Schulz offered a light recital of her stump messages, focusing on gas prices, parental “choice,” public safety and job creation. She answered an abortion access question directly, but she dodged other questions posed by host Jeff Salkin, including whether she is an “anti-Trump” Republican, whether the GOP primary contest “is close” and whether Maryland should impose a limit on the harvest of female crabs.
It was unclear why Cox did not tape a sit-down with the station.
Unlike the Republicans, Democrats have held dozens of forums and debates over the past nine months. Ficker said the GOP’s most plugged-in voters — those who participate in primaries — are the losers. “The candidates know the most difficult questions to ask the other candidates,” he said. “The public deserves to see the differences and deserves to see the reactions.”
Schulz, Cox spar over Jan. 6
The Bethesda Magazine debate — the only one to feature nearly all of the Democratic candidates and all four Republicans — offered the candidates the opportunity to discuss a wide range of issues. It also showcased some of the areas in which Schulz, who has the enthusiastic backing of Gov. Lawrence J. Hogan Jr. (R), and Cox differ.
The most notable difference centered around the Jan. 6 insurrection.
“January 6 was an insurrection on our Capitol,” she said. “It is a blight on America for what we have been able to see and hear and experience on Jan. 6. But we have moved beyond that.” She said it is important to “rebuild our party” and — in a jab at Cox — said “we do not want to continue to call our vice-presidents traitors.”
Cox replied by calling free speech “a sacred thing in America, and when we have issues before us that need to be examined, I think we need to focus on those.”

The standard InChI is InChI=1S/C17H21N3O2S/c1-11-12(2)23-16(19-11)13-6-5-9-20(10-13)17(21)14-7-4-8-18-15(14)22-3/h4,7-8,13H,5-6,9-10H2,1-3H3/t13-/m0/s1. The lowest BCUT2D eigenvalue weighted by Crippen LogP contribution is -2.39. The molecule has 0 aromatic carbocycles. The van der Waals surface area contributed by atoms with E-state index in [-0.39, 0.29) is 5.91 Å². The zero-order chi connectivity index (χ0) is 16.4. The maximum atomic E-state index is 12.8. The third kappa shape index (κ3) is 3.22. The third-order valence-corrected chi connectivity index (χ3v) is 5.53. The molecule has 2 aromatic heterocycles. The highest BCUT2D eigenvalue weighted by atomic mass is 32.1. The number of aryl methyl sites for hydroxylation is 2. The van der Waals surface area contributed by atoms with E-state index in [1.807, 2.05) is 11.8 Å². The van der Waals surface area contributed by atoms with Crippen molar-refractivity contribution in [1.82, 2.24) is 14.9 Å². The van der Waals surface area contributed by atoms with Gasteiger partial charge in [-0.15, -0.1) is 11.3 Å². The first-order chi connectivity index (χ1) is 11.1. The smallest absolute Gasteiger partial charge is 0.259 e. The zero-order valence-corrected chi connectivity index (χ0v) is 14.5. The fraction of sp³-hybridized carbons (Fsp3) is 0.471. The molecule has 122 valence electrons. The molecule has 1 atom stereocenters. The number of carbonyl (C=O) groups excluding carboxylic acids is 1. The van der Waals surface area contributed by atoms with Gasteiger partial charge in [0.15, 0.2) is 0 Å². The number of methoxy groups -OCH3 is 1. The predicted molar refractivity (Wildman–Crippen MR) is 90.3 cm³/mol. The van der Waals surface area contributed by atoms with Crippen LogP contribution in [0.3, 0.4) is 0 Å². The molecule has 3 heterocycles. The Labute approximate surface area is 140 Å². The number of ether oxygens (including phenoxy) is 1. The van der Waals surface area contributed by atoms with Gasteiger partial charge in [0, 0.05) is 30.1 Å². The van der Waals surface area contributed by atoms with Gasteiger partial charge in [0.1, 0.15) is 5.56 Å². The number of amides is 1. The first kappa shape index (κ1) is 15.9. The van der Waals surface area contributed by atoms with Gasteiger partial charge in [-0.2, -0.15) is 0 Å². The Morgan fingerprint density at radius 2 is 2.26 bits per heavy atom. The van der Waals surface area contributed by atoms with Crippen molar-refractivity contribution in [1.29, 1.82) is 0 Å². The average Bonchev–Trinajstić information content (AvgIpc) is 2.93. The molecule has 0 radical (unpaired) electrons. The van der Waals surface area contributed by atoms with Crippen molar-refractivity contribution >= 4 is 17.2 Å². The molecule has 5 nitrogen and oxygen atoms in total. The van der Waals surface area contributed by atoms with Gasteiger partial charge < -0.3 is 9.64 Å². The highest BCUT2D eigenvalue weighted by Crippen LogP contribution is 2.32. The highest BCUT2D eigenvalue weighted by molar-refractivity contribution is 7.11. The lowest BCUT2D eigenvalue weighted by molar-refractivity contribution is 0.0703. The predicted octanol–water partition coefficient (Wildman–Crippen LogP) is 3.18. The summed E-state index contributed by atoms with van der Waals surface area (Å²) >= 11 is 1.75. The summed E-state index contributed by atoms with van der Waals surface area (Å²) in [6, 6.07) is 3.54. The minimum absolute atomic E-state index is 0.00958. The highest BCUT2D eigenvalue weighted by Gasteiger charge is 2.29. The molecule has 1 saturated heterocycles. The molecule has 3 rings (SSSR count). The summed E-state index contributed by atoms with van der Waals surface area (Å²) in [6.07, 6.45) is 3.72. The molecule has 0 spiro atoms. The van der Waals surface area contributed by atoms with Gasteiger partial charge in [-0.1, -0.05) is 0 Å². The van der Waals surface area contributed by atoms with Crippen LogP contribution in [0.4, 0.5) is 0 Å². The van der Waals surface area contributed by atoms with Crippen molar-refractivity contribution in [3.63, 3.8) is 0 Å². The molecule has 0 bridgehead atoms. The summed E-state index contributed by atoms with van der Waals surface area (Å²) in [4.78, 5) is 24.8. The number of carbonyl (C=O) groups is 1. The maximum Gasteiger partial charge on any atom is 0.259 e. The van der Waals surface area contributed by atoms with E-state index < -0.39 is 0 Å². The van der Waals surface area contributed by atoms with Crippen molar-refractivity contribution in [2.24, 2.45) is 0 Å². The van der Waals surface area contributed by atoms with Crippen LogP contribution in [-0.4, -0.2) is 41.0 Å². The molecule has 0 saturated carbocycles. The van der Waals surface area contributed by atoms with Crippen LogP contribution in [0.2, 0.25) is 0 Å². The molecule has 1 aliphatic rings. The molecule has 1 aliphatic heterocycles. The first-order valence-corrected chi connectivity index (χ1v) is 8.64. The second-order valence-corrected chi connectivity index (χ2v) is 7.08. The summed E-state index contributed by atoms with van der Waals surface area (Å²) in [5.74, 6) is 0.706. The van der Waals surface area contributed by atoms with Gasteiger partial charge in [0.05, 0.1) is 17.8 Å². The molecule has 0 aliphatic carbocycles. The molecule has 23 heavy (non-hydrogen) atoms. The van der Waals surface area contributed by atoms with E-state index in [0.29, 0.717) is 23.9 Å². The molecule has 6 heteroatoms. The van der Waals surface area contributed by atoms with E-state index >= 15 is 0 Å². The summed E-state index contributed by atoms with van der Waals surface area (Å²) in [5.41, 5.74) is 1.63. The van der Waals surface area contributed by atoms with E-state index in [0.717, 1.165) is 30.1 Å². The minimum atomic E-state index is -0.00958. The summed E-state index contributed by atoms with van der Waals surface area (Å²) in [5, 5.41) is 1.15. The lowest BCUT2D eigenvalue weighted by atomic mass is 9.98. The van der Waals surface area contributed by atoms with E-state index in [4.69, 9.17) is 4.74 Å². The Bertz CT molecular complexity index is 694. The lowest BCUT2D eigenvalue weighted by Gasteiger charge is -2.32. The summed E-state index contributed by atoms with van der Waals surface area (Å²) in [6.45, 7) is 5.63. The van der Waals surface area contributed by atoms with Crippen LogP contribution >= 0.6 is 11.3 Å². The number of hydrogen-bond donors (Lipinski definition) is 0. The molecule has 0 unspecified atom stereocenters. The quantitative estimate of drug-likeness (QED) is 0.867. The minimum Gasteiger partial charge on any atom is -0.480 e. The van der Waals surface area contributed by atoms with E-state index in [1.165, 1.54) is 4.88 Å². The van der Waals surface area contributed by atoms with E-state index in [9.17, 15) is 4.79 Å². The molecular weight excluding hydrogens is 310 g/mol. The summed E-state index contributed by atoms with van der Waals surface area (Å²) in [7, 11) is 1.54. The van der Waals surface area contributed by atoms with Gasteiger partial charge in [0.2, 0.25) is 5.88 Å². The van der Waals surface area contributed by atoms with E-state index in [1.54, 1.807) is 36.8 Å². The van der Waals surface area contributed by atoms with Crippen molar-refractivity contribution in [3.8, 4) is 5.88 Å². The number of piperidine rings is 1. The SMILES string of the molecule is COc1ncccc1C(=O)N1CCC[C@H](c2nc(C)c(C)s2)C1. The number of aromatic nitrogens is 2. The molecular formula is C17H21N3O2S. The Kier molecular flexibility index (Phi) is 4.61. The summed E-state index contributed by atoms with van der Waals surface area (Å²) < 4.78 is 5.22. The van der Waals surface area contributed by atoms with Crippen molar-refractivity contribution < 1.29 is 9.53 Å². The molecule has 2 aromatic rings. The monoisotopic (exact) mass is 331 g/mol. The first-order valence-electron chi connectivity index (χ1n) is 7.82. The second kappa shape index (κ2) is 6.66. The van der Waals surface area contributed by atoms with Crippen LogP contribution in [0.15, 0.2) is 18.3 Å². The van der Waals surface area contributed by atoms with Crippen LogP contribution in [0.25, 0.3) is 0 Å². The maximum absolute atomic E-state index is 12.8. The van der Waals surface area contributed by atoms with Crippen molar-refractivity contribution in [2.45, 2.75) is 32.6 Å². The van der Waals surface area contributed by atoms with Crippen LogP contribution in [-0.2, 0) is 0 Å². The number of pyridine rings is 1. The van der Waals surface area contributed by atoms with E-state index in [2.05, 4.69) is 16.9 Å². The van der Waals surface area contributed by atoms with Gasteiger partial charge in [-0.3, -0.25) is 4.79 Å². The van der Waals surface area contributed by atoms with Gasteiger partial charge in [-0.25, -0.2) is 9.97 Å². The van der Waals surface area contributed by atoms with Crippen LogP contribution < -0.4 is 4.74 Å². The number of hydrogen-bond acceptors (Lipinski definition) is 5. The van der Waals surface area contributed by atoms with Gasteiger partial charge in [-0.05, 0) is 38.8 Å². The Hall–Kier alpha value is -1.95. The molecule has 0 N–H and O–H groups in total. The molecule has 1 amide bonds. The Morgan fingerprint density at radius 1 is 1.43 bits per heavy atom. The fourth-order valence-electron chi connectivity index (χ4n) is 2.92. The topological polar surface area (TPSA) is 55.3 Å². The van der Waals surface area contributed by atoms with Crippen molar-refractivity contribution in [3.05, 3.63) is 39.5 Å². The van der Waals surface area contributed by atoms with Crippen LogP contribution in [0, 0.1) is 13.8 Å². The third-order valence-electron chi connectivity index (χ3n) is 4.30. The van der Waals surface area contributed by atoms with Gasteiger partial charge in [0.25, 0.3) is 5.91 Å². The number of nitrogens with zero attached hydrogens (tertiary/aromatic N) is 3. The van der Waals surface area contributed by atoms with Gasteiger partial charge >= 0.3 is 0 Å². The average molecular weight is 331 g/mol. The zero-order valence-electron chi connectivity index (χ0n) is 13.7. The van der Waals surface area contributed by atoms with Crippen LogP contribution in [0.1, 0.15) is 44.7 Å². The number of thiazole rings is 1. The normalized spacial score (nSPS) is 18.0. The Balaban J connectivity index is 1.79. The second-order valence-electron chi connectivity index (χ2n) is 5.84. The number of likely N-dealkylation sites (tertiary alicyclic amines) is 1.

“People are concerned and fed up with politicians trying to smear one another,” he added. He declined to say whether he thought the insurrection represented an act of sedition or whether Trump was responsible for the siege.
Schulz strategist warns of Democratic ‘interference’
In a related development, a Schulz adviser warned her supporters on Monday that national Democratic groups — primarily the Democratic Governors Association — may be preparing to “interfere” in Republican primaries. In a memo that was distributed to reporters, strategist Doug Mayer highlighted news reports on DGA efforts to boost “fringe” candidates by labeling them “too conservative.”
While the ads have the feel of attack ads, the reports contend, they have the potential to hurt more moderate candidates — those with a better shot of winning in November — by boosting rivals offering a Trumpier message.
“This idea is nothing new,” wrote Mayer, a former Hogan spokesman, “but it has gained considerable steam and financial support in recent months and we have reason to believe the DGA might try something similar here in Maryland.”
DGA deputy communications director Sam Newton declined to say whether the organization is planning to run pro-Cox ads in Maryland. In a statement, he said “it’s telling that [Schulz’s] campaign is already looking for excuses.”
“Instead of pointing fingers and lashing out at pollsters, she should stop dodging debates and answer for her radical record like pushing a total ban on abortion and trying to strip funding from public schools to fund private schools,” Newton said, referring to Schulz’s support for charter schools and abortion restrictions while serving in the House of Delegates. In the MPT interview, Schulz said “nothing will change” in Maryland on abortion policy if Roe vs Wade is overturned and she pledged robust support for public education.
Editor’s Note: This story was updated to include the Maryland Association of Community Colleges forum and to clarify why Dan Cox didn’t appear on Maryland Public Television last Friday